(e) any payment by a company, not being a company in which the public are substantially interested, of any sum (whether as representing a part of the assets of the company or otherwise) made after the 31st day of May, 1987, by way of advance or loan to a shareholder, being a person who is the beneficial owner of shares (not being shares entitled to a fixed rate of dividend whether with or without a right to participate in profits) holding not less than ten per cent of the voting power, or to any concern in which such shareholder is a member or a partner and in which he has a substantial interest (hereafter in this clause referred to as the said concern), or any payment by any such company on behalf, or for the individual benefit, of any such shareholder, to the extent to which the company in either case possesses accumulated profits; but ‘dividend’ does not include-
(i) a distribution made in accordance with sub-clause (c) or sub-clause (d) in respect of any share issued for full cash consideration, where the holder of the share is not entitled in the event of liquidation to participate in the surplus assets;
(i-a) a distribution made in accordance with sub-clause (c) or sub-clause (d) in so far as such distribution is attributable to the capitalised profits of the company representing bonus shares allotted to its equity shareholders after the 31st day of March, 1964, and before the 1st day of April, 1965;
(ii) any advance or loan made to a shareholder or the said concern by a company in the ordinary course of its business, where the lending of money is a substantial part of the business of the company;
(iii) any dividend paid by a company which is set off by the company against the whole or any part of any sum previously paid by it and treated as a dividend within the meaning of sub-clause (e), to the extent to which it is so set off;
(iv) any payment made by a company on purchase of its own shares from a shareholder in accordance with the provisions of Section 77-A of the Companies Act, 1956;
(v) any distribution of shares pursuant to a demerger by the resulting company to the shareholders of the demerged company (whether or not there is a reduction of capital in the demerged company).]
Explanation 1:- The expression ‘accumulated profits’, wherever it occurs in this clause, shall not include capital gains arising before the 1st day of April, 1946, or after the 31st day of March, 1948, and before the 1st day of April, 1956.
Explanation 2:- The expression ‘accumulated profits’ in sub-clauses (a), (b), (d), and (e) shall include all profits of the company up to the date of distribution or payment referred to in those sub-clauses, and in sub-clause (c) shall include all profits of the company up to the date of liquidation, but shall not, where the liquidation is consequent on the compulsory acquisition of its undertaking by the Government or a corporation owned or controlled by the Government under any law for the time being in force, include any profits of the company prior to three successive previous years immediately preceding the previous year in which such acquisition took place.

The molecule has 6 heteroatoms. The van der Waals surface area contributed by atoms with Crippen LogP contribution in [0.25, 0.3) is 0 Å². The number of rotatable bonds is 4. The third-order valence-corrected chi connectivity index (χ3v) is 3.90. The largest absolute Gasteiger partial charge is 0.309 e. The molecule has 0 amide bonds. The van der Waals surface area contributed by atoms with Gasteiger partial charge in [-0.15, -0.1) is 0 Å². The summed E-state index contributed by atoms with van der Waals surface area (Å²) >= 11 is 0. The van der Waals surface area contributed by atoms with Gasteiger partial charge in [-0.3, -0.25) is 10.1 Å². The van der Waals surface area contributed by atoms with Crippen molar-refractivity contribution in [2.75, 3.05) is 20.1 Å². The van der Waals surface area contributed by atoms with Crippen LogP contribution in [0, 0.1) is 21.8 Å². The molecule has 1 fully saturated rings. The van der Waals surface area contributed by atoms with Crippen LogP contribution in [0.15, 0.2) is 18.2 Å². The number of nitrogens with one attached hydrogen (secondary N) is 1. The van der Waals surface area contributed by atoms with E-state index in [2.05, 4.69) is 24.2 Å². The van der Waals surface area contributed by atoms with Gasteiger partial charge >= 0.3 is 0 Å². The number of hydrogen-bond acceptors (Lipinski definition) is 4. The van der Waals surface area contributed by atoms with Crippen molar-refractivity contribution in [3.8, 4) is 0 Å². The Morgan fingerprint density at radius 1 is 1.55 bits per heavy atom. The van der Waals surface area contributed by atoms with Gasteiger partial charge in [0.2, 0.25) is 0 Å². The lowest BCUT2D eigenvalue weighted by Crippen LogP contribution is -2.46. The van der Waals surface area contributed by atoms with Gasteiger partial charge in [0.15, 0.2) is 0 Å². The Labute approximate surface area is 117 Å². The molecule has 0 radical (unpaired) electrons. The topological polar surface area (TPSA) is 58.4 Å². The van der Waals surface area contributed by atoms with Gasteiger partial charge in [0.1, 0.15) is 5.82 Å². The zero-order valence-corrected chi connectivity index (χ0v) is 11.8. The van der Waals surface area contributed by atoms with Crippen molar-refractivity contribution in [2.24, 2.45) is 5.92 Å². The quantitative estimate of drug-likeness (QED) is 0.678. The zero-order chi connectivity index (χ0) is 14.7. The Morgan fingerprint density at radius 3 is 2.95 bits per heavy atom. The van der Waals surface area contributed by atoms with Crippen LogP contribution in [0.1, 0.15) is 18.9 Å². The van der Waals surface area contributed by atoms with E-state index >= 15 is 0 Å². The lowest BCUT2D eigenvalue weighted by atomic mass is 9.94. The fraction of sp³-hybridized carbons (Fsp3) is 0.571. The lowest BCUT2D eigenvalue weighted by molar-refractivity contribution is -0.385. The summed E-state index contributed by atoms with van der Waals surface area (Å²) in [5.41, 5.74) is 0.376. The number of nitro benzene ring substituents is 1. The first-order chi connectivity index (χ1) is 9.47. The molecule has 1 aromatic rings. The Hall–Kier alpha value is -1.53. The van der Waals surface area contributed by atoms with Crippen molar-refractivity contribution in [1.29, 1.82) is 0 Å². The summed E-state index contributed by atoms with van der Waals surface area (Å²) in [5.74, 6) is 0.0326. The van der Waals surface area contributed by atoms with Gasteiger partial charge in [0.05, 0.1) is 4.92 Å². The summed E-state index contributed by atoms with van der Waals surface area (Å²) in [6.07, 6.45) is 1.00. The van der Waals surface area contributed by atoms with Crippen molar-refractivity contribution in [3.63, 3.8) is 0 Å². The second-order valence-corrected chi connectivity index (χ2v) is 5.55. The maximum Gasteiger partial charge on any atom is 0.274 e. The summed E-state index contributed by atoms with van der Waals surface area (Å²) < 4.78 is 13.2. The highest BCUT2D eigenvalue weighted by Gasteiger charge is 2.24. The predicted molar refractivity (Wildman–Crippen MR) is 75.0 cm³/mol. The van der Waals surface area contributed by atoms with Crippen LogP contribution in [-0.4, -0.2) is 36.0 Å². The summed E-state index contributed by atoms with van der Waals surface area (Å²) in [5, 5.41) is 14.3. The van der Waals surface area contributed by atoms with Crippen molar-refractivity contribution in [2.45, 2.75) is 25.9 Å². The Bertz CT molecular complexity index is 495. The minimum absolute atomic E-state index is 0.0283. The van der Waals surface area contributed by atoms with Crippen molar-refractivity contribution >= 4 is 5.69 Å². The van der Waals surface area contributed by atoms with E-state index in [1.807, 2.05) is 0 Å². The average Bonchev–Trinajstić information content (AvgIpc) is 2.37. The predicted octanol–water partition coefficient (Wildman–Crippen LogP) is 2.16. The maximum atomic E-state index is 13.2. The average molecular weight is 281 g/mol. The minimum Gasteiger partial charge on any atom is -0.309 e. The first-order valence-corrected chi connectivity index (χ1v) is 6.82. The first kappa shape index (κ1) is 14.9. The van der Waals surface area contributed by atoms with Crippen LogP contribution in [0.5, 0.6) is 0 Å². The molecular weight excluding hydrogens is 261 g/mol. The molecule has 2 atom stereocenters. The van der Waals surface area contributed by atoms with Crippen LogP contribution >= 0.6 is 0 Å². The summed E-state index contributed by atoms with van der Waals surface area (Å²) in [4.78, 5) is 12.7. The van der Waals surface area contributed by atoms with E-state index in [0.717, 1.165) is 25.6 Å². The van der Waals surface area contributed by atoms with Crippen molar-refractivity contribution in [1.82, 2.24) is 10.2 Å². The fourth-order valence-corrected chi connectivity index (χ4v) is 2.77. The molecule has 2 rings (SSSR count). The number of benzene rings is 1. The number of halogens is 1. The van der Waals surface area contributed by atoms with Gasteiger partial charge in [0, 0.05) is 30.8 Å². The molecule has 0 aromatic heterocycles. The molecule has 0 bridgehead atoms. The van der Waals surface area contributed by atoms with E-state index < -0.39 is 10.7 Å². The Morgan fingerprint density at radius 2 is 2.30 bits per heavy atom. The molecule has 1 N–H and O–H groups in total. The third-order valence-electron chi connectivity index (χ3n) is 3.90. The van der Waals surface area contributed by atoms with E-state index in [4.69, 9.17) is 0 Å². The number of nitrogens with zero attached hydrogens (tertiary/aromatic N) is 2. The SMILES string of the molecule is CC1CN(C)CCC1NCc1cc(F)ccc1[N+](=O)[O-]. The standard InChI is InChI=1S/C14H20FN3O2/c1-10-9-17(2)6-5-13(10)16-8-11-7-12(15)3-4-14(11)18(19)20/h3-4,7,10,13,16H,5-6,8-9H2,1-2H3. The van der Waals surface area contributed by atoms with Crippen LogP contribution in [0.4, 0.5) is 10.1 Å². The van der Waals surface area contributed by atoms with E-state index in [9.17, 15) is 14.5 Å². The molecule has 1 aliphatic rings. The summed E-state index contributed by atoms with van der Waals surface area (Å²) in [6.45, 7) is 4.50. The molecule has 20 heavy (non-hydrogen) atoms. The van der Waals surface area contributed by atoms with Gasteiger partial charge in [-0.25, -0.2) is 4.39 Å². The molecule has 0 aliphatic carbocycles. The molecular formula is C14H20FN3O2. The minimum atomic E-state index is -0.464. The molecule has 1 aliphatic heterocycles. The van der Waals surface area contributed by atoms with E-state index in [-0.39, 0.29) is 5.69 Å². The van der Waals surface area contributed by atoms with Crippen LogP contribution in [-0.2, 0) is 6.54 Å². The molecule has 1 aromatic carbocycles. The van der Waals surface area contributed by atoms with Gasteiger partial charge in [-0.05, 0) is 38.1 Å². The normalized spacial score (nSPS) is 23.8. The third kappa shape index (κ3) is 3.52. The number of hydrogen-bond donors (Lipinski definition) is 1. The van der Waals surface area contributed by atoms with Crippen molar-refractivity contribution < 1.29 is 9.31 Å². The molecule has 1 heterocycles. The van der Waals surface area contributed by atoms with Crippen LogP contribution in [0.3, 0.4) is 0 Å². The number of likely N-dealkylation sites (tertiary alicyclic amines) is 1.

Explanation 3:- For the purposes of this clause,-
(a) ‘concern’ means a Hindu undivided family, or a firm or an association of persons or a body of individuals or a company;
(b) a person shall be deemed to have a substantial interest in a concern, other than a company, if he is, at any time during the previous year, beneficially entitled to not less than twenty per cent of the income of such concern;’
(Emphasis supplied by us).
After hearing the learned Counsel for the parties and after going through the aforesaid provisions of the Act, we are of the opinion that the phrase ‘by way of advance or loan’ appearing in sub-section (e) must be construed to mean those advances or loans which a share holder enjoys for simply on account of being a person who is the beneficial owner of shares (not being shares entitled to a fixed rate of dividend whether with or without a right to participate in profits) holding not less than ten per cent of the voting power; but if such loan or advance is given to such share holder as a consequence of any further consideration which is beneficial to the company received from such a share holder, in such case, such advance or loan cannot be said to a deemed dividend within the meaning of the Act. Thus, for gratuitous loan or advance given by a company to those classes of share holders would come within the purview of Section 2(22) but not to the cases where the loan or advance is given in return to an advantage conferred upon the company by such share holder. In the case before us, the assessee permitted his property to be mortgaged to the bank for enabling the company to take the benefit of loan and in spite of request of the assessee, the company is unable to release the property from the mortgage. In such a situation, for retaining the benefit of loan availed from Vijaya Bank if decision is taken to give advance to the assessee such decision is not to give gratuitous advance to its share holder but to protect the business interest of the company.
The view we propose to take finds support from the two decisions, one of the Bombay High Court and the other of the Delhi High Court relied upon by Mr. Khaitan as indicated earlier.
We, therefore, find that the authorities below erred in law in treating the advance given by the Company to the assessee by way of compensation to the assessee for keeping his property as mortgage on behalf of the company to reap the benefit of loan as deemed dividend within the meaning of Section 2(22) (e) of the Act.
We, consequently, set aside the order of the Tribunal below by directing the Assessing Officer not to treat the advance of Rs. 20,75,000/- as a deemed dividend.
The appeal is, thus, allowed by answering the point No.ii in the affirmative and against the Revenue.
In the facts and circumstances, there will be, however, no order as to costs.